By this point we were pretty stoked on the Elephant Canyon, and were convinced we could camp on higher ground away from prying eyes. Even with our desire to stay closer to EC3 the next night, we agreed to at least explore Chesler Park on the far side of the great sandstone wall that separated the two zones. It was a quick few miles with light daypacks on, and we soon discovered a world quite different than that we had grown weirdly accustomed to. A land of sagebrush and prairie filled our view, dotted with massive stands of slickrock as far as the eye could see:
It was then and there we made the right decision. Why come all this way for the same (amazing) views as the night before? Why not find a change of scenery and explore Chesler Park as well? We ran back to camp, cooked another freeze dried meal, and set off to find the westwardly facing campsite of CP1.
At this time the night before, we had already missed the dying sun from the depths of Elephant Canyon. From CP1, we not only had an hour more of sunlight, but the temperature stayed warm until later as well. We were tired and gritty, but felt just fine in the arid nook we would temporarily call home. After yet another freeze dried meal, we posted up and got ready for the final sunset of our desert trip:
The night before we had spent a good portion of time exploring up and down the Druid Arch Trail. Once in Chesler Park though, we didn’t stray far from our campsite. Instead of checking out the nearby overlook, I set up shop right next to our site and played around with the remaining battery my Canon Rebel T1i had in store. Here’s what my camera captured:
I awoke in my bivy for the third morning, and was finally getting the hang of its claustrophobic nature. The night hadn’t been as cold, and fatigue from the previous day of exploring had worn off. Unfortunately, we still had a 7 hour drive ahead of us, and that didn’t count the hike out. Instead of exploring the Joint Trail as planned, we packed up our remaining rations, and completed the Chesler Park loop back to Elephant Hill.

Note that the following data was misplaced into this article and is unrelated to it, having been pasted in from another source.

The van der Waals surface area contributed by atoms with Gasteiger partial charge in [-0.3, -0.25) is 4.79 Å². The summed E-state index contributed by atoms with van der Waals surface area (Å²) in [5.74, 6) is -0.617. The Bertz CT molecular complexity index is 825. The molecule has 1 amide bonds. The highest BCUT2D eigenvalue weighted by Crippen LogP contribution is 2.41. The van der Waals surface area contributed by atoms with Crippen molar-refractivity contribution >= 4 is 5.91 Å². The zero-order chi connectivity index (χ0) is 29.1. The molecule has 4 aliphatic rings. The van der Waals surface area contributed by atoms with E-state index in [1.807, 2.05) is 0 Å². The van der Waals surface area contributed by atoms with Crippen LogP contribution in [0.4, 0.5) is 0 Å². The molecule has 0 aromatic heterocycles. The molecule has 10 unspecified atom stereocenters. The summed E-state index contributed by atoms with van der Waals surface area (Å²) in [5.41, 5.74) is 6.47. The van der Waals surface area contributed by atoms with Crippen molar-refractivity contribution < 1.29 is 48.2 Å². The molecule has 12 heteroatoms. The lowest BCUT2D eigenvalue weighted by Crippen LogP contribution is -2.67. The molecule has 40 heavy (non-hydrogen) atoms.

One final “pass” lay before us, and then it was smooth sailing back to the car. I’ll call this “Chesler Spire Pass” for lack of a better name. It was on the northern side of Chesler Park and offered gorgeous views toward Moab and the La Sal mountains. The descent was steep, but nothing overly tough after the scrambling we’d done over the last few days. All in all it was a good final touch to our trek.
Now that I’m back in Maine and I’ve been able to pour over the images I’ve captured, I have reflected on the best parts of the trip. We had such a blast, and got to experience a little bit of everything The Needles had to offer. With that said, here are the things I would have changed if given another chance:
- There were numerous springs all along Elephant Canyon, and especially the Druid Arch Trail. We lugged waaaay more water than needed, and this created a long first day (weight-wise). There was a perfect spring at the base of EC3 where we camped, and this should have been our primary source and landmark to find our way back to camp.
- I wish we had seen Druid Arch from the traditional side, and during early morning light as well. Sunsets don’t really happen in Elephant Canyon unless there are clouds, so more time during the early hours would have been beneficial from a photography standpoint.
- Chesler Park 1 was a good final camp spot, but we should have stayed on that side first. Elephant Canyon was much more spectacular if you like deep canyons and giant stone monoliths. To stay at CP1 first and then hit EC3 as a grand finale would have been my first choice looking back.
- Given more time, we would have explored the Joint Trail and/or Devil’s Kitchen. There are countless places to friction climb in The Needles, and these would have been as good as any.
- Last but not least, I would have used a polarizing filter on my Canon 28-135mm lens. The harsh desert sun did a job on the colors, and I had to post process to get some of that color back. My Canon 10-22mm is my go-to in most cases, but the landscape there is HUGE, so you really need to have some zoom to show the true grandeur.
Anyway, thank you for spending the time to read this blog. Hopefully my insights have sparked your adventurous side, and will lead to you finding the time of your life in The Needles District as well! Cheers!